Skip to main content Skip to search

Holocaust Survivors of Winnipeg

  • News

In the decade after the Second World War, more than a thousand survivors of the Holocaust settled in Winnipeg.

Survivors represented more than 5% of Winnipeg’s Jewish population. One of those survivors was the late Philip Weiss.

Philip Weiss

Philip was born in Drohobycz, Poland, on February 11, 1922. As a Jewish teenager he was thrown into a ghetto with his family by the Nazis. Later, separated from his family, he was a slave labourer in various camps, including the Płaszów labor camp, made famous by Oskar Schindler, the German businessman who saved hundreds of Jewish prisoners through his factories. And whose story became the subject of Steven Spielberg’s Oscar award-winning film Schindler’s List. On May 5, 1945, he was liberated from Mathausen concentration camp outside Linz, Austria by the American army.

When the war ended, the British Broadcasting Corporation released survivors’ names over the airwaves. Through this service, Philip was reunited with his parents and siblings. They were one of the few Polish Jewish families to survive the war intact.


After the war, Canada needed garment workers, and he arrived in Winnipeg in 1948 to begin a new life. Two years later, he became a self-employed businessman, starting his own furniture manufacturing company, Philip Weiss Ltd.

In 1950 he married Gertrude Goot, and they had three daughters.

“My dad loved Canada, says Fran Winograd, Philip’s eldest daughter. “He was grateful for its freedoms, even though as a newcomer, times were demanding and challenging.”

“He didn’t really speak about the Holocaust and what he endured that much.” She recalls.  “But every May 5,” says Fran, “My dad would commemorate the day without fail.”

In 1967 the German government invited Philip to Bremen to testify at the court proceedings of a high-ranking officer of the SS, Freiderich Hildebrandt. Renata Reinke, a former member of the Hitler youth and a daughter of an SS officer, came every day for months, documenting the witnesses and trial. Teachers and students also attended court, and Philip realized he could no longer stay quiet. He needed to tell his story and the story of all those who didn’t survive to as many people as possible. Returning to Canada, he set about his decided mission.

Manitoba Memorial for Holocaust Victims | Photo by Marylou Driedger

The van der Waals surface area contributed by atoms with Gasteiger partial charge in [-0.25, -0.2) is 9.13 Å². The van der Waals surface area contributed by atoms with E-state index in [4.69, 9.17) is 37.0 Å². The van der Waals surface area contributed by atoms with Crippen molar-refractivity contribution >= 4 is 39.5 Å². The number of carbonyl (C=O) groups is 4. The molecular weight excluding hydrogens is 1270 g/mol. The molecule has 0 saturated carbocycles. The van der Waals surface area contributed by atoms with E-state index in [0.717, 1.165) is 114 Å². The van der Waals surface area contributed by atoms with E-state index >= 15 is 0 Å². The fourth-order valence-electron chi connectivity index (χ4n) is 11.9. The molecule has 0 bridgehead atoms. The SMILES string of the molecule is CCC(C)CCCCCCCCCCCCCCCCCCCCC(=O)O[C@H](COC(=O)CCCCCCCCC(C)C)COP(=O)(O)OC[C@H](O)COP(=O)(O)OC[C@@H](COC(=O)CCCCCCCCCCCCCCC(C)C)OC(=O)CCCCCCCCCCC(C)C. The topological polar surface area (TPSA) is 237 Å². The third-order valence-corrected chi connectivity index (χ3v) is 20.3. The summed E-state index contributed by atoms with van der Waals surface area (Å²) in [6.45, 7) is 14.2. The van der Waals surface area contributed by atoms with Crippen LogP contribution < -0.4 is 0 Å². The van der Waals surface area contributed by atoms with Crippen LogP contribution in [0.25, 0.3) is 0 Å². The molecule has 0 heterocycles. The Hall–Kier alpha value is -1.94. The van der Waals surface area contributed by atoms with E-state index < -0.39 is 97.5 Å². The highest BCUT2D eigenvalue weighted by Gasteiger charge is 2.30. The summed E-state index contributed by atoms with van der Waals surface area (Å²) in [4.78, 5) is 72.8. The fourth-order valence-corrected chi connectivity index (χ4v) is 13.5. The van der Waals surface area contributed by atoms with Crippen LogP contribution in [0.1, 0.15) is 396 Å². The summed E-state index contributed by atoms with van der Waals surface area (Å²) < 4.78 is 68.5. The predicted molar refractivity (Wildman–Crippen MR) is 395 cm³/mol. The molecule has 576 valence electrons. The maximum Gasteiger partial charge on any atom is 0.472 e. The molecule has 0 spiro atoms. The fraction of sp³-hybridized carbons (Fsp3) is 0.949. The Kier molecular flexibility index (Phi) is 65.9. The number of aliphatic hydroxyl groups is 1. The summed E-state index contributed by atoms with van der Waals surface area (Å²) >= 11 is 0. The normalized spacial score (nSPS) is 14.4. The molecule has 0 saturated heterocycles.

Philip went on to chair the Holocaust Remembrance and Memorial committees. On September 6, 1990, under his chairmanship, a memorial to the victims of the Holocaust was erected on the Legislative grounds in Winnipeg. This was the first monument of its kind on public property in Canada. In 1991 he received the Manitoba Government Department of Multiculturalism Prix Award for distinguished service in cross-cultural awareness. Over the years, he spoke to many groups of students, educators, and religious and ethnic leaders of all backgrounds about his experiences as a Jewish victim of Nazi terror.

On Christmas Day, 1993, Steven Spielberg’s film Schindler’s List was released in theatres. For Philip, the Oscar-winning film became the vehicle for Holocaust education. He provided free screenings of the movie to hundreds of students. He spoke to thousands more across the province.

“He was a survivor,” says his daughter Fran. “He was resolute not to be silenced, and the boxes upon boxes of notes he received from students prove they heard him.”

In 2003, Philip was awarded an Honorary Doctorate of Laws from the University of Winnipeg — a gratifying culmination for his many years of Holocaust education. He published a book, Humanity in Doubt, which included his reflections and essays about pre-war Poland, the role of the church and the war years in Europe.

“He was an unrelenting champion of remembrance for those six million murdered in the Holocaust,” says Fran. “His past as a Holocaust survivor defined him but never overshadowed his essence: one of strength, intellectual depth, determination, honesty, compassion and love.”

Philip Weis passed away in 2008. On his headstone, the epitaph reads, “Survivor and witness.”

“That’s what my dad used to always say when anyone ever asked him why Holocaust education was so important to him,” recalls Fran. “I am a witness. In life, you have certain responsibilities. This one is mine.”